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D.C. Employment Law: District of Columbia Wage Payment and Wage Collection Law, D.C. Code §§ 32-1301 et seq.

As a courtesy to District of Columbia employers and employment lawyers, The Employment Law Chronicle provides summaries and links (where available) to key District of Columbia labor and employment laws.

The D.C. Wage Payment and Wage Collection Law applies to most non-government employers in the District of Columbia. In general, it requires employers to pay employees wages earned at least twice a month on regular paydays and to make timely payment of wages upon an employee's departure. The wage law does not apply to executives, administrative, or professional employees.

Here are answers to some frequently asked questions about payment of wages in the District of Columbia:

Does the wage payment law apply to all D.C. employers?

The wage payment law applies to almost all non-government employers in the District of Columbia. It does not apply to the Federal Government, D.C. Government, or employers subject to the Railway Labor Act.

Does the wage payment law cover all employees in the District of Columbia?

No. Employees covered by D.C.'s wage payment law include "any person suffered or permitted to work by an employer except any person employed in a bona fide executive, administrative, or professional capacity (as such terms are defined and delimited by regulations promulgated by the Council of the District of Columbia)."

What wages are protected by the D.C. wage law?

The District of Columbia wage law defines wages as "monetary compensation after lawful deductions, owed by an employer for labor or services rendered, whether the amount is determined on a time, task, piece, commission, or other basis of calculation."

When must an employer pay an employee wages earned?

In general, employers in the District of Columbia must pay employees wages earned at least twice a month on regular paydays.

If an employee resigns or is fired, when must the employer pay wages that were earned before the employee's departure?

In general, the District of Columbia Wage Payment and Wage Collection Law requires payment of wages earned prior to an employee's departure as follows:

Termination: "Whenever an employer discharges an employee, the employer shall pay the employee's wages earned not later than the working day following such discharge; provided, however, that in the instance of an employee who is responsible for monies belonging to the employer, the employer shall be allowed a period of 4 days from the date of discharge or resignation for the determination of the accuracy of the employee's accounts, at the end of which time all wages earned by the employee shall be paid."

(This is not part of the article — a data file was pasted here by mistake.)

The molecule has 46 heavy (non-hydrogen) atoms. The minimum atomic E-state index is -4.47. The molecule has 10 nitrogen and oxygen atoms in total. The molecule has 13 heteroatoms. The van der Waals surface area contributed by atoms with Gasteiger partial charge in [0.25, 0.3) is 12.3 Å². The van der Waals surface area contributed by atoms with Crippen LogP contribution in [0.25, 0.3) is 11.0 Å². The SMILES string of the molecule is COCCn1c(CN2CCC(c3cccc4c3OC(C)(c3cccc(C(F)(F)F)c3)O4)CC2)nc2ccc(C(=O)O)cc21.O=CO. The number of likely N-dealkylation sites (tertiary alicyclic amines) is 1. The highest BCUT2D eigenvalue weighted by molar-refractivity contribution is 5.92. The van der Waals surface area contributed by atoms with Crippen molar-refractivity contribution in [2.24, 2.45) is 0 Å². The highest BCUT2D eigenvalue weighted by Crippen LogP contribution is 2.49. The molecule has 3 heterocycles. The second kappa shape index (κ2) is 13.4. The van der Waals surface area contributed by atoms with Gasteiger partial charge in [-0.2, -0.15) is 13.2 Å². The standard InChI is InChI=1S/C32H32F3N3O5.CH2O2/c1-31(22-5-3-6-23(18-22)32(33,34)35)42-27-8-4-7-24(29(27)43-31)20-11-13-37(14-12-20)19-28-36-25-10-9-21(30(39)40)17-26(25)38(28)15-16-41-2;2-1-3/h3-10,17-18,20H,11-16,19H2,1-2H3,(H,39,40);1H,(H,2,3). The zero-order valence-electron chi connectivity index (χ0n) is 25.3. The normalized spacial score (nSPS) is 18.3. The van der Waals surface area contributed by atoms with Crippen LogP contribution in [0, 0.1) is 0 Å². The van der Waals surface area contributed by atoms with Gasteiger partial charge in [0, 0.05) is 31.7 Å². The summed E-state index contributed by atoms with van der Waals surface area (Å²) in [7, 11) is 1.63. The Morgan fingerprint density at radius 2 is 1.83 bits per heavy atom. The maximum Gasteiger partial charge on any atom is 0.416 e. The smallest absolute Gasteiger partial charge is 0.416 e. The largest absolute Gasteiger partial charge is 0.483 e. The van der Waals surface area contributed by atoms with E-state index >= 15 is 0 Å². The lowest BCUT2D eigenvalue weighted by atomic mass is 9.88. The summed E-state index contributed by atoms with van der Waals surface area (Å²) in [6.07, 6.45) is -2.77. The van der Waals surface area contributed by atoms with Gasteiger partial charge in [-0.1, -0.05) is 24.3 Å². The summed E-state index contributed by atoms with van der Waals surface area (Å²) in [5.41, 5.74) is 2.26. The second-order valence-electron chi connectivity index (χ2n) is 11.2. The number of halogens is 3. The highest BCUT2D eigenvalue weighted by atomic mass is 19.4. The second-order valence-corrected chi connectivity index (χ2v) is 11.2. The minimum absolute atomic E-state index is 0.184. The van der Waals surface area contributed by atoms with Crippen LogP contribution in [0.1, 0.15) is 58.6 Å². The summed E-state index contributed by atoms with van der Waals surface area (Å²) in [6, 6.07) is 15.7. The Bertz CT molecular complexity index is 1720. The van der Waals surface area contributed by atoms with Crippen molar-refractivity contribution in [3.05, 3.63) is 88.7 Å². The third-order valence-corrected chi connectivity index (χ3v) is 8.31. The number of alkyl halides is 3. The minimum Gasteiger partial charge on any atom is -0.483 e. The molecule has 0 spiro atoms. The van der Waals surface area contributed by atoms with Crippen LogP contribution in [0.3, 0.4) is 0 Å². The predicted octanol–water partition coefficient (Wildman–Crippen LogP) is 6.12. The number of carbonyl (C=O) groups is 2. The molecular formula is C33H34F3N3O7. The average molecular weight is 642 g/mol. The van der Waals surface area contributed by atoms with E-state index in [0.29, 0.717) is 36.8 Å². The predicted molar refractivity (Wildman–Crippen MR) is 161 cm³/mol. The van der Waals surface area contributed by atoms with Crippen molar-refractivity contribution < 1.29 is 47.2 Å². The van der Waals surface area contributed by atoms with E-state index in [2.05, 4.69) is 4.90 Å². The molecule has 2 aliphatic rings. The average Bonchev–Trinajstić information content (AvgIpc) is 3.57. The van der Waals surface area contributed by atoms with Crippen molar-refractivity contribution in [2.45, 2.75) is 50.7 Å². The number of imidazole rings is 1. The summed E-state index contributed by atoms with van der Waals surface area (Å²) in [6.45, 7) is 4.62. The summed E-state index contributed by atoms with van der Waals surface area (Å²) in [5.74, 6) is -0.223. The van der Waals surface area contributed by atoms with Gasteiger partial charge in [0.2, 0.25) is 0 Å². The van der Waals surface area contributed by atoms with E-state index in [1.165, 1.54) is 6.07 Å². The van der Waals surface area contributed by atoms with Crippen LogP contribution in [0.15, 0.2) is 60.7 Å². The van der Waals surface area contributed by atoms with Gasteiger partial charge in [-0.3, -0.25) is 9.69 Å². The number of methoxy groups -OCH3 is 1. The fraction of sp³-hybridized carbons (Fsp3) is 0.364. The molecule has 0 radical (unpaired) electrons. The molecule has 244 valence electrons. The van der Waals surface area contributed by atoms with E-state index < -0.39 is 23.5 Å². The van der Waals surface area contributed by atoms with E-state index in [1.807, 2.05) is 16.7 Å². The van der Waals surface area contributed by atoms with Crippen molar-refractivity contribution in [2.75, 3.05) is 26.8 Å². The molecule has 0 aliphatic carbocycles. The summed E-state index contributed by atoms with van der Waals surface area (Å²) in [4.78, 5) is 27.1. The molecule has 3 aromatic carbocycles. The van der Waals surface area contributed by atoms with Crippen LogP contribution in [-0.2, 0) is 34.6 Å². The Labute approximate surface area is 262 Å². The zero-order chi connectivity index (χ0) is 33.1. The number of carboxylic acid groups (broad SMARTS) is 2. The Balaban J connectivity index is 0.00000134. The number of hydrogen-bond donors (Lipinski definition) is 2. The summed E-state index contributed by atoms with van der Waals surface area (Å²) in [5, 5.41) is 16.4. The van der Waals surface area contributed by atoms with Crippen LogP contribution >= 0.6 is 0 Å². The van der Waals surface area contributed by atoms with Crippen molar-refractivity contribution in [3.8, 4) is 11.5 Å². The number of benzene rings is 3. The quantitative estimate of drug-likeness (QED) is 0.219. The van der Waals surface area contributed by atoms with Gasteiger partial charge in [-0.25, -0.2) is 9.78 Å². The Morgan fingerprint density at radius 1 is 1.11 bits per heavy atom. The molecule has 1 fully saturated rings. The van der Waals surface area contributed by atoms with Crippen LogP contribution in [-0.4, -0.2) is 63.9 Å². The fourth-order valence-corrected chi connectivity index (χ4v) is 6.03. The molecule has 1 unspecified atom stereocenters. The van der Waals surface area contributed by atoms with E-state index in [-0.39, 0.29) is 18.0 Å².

Voluntary Resignation: "Whenever an employee (not having a written contract of employment for a period in excess of 30 days) quits or resigns, the employer shall pay the employee's wages due upon the next regular payday or within 7 days from the date of quitting or resigning, whichever is earlier."

If work is suspended because of a labor dispute, when does an employer have to pay wages that an employee has earned?

In the case of a labor dispute resulting in suspension of work, the employer must pay wages earned at the time of the work suspension by the next regular payday.

What if the employer disputes the amount of wages due?

If there is a "bona fide dispute" about the amount of wages earned by an employee, the employer must provide the employee with written notice of the amount the employer concedes to be due and must pay the amount conceded as required by the law.

Can an employee waive the right to receive wages earned?

Unless a specific exception exists in the law (such as terms of a collective bargaining agreement), an employee's right to receive payment for wages earned cannot be waived.

This information is not intended to and should not be construed as legal advice for any specific employment action. If you have questions about payment of wages under District of Columbia law or other employment law issues, feel free to contact Lori J. Searcy, Searcy Business Litigation & Employment Law, LLC at 703-644-4122.

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* Searcy Business Litigation & Employment Law represents clients in the District of Columbia and Northern Virginia, including Arlington County, Fairfax County, Loudoun County, and Prince William County, the cities of Alexandria, Falls Church, and Fairfax. The firm also serves clients in the Virginia counties of Clarke, Culpeper, Fauquier, Frederick, Madison, Page, Rappahannock, Shenandoah, Spotsylvania, Stafford, and Warren, as well as the cities of Fredericksburg and Winchester, Virginia and more.

All legal information provided on this website is general and should not be used or relied on as legal advice as legal advice cannot be given without full
consideration of all relevant information relating to a specific situation.

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